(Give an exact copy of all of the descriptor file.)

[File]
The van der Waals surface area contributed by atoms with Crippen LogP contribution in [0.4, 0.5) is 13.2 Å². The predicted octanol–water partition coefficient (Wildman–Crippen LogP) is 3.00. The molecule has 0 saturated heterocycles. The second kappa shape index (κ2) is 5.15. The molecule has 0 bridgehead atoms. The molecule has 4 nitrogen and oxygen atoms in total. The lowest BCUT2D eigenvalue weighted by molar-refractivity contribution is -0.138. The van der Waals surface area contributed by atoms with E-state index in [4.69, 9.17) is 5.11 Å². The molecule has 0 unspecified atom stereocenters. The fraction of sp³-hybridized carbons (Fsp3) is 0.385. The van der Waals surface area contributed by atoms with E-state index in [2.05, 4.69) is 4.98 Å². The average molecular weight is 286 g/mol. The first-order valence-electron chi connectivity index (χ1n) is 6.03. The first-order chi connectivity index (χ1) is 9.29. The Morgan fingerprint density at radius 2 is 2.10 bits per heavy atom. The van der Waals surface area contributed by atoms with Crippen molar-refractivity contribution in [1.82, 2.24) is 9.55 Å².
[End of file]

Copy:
The van der Waals surface area contributed by atoms with Crippen LogP contribution in [0.4, 0.5) is 13.2 Å². The predicted octanol–water partition coefficient (Wildman–Crippen LogP) is 3.00. The molecule has 0 saturated heterocycles. The second kappa shape index (κ2) is 5.15. The molecule has 0 bridgehead atoms. The molecule has 4 nitrogen and oxygen atoms in total. The lowest BCUT2D eigenvalue weighted by molar-refractivity contribution is -0.138. The van der Waals surface area contributed by atoms with E-state index in [4.69, 9.17) is 5.11 Å². The molecule has 0 unspecified atom stereocenters. The fraction of sp³-hybridized carbons (Fsp3) is 0.385. The van der Waals surface area contributed by atoms with E-state index in [2.05, 4.69) is 4.98 Å². The average molecular weight is 286 g/mol. The first-order valence-electron chi connectivity index (χ1n) is 6.03. The first-order chi connectivity index (χ1) is 9.29. The Morgan fingerprint density at radius 2 is 2.10 bits per heavy atom. The van der Waals surface area contributed by atoms with Crippen molar-refractivity contribution in [1.82, 2.24) is 9.55 Å².